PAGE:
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Clinical Education
Instructional Systems Design (ISD)

"He, who fails to plan, plans to fail." - Proverb

The ACCME Essential Elements and Criteria dictate what has to be accomplished by a CME activity or program; your Instructional System Design (ISD) details how you will achieve these results.

By reviewing a potential partner's ISD, the Academy is able to tell how the pieces of your CME puzzle will come together.

ISD is the method that your organization uses to create content. To assist with planning and documentation, the Academy has provided several templates and timelines, listed below.

Definitions related to ISD
  • Activity: An educational event/intervention for physicians, which is based upon identified needs, has a purpose or objectives, and is evaluated to assure the needs are met.
  • ADDIE / ADDIE Model: The foundation of instructional system design. ADDIE stands for Analysis, Design, Development, Implement, Evaluate
  • Assessment: A comparative evaluation of, gaps, needs, barriers and resources.
  • Educational Mission: A document required for each joint sponsor, detailing the educational goals of their organization.
  • Gap analysis (GA): The methods used to collect a Gap and an interpretation of the information. See the Academy's CME Resource Page: Gap Analysis (GA).
  • Instructional Design (ID): The practice of maximizing the effectiveness, efficiency and appeal of a learning opportunity. – Typically occurs at the course level.
  • Instructional System Design (ISD) The planning and steps to design and implement an activity.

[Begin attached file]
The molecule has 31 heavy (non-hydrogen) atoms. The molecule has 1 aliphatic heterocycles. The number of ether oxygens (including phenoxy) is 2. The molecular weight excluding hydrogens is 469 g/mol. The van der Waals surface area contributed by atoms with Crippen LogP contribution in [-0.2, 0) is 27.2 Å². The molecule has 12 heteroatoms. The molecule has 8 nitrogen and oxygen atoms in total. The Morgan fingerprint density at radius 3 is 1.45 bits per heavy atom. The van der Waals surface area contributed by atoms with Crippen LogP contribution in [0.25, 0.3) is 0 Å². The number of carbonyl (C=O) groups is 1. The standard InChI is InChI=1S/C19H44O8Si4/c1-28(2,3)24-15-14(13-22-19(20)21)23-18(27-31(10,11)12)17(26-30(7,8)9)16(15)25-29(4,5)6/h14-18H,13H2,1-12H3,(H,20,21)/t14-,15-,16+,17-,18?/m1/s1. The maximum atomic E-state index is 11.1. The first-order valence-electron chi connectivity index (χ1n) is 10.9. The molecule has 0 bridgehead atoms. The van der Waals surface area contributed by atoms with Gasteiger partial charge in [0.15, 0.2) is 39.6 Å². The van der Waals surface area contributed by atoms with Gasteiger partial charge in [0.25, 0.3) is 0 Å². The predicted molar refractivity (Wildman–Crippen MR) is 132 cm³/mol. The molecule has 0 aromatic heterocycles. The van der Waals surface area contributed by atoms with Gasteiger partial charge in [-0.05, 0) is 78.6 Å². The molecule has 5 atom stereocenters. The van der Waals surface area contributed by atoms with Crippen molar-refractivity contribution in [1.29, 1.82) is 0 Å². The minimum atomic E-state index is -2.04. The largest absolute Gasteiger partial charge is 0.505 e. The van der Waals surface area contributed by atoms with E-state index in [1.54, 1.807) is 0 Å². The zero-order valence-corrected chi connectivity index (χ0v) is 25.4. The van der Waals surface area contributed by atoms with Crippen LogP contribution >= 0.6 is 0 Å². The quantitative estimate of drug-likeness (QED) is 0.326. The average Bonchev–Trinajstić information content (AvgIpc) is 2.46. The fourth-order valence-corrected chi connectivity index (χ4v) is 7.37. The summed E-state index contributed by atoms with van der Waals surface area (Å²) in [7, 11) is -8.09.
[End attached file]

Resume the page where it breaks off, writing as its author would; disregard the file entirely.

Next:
• Learning Objectives: Measurable outcomes that the audience/learner will be able to demonstrate as a result of the education.
  • Needs: 1) contributing factors to the formation of a Gap. 2) The knowledge or skills that must be remedied to help close a practice gap.
  • Target Audience: The intended recipients of an educational activity.
Tools and Resources

The following resources are meant to help your organization structure the administrative and design process inherent in creating a CME-bearing activity:


Articles on Instructional System Design:

Articles on program assessment and improvement:

Tips and Recommendations
  • Ensure that your activity aligns with, and supports, your Educational Mission
  • Devote planning time to brainstorming: What does your organization want to accomplish? How does this activity align with your values? How can you make a difference?
  • Review everything. Have the planning group review the structure of the meeting; have a committee to review the content of the activity; the Academy will review materials for compliance with CME regulations.
  • Before assessing or evaluting the audience, ask yourself "how will we use the data that we receive?". If you don't know, then change the question or remove it from the assessment.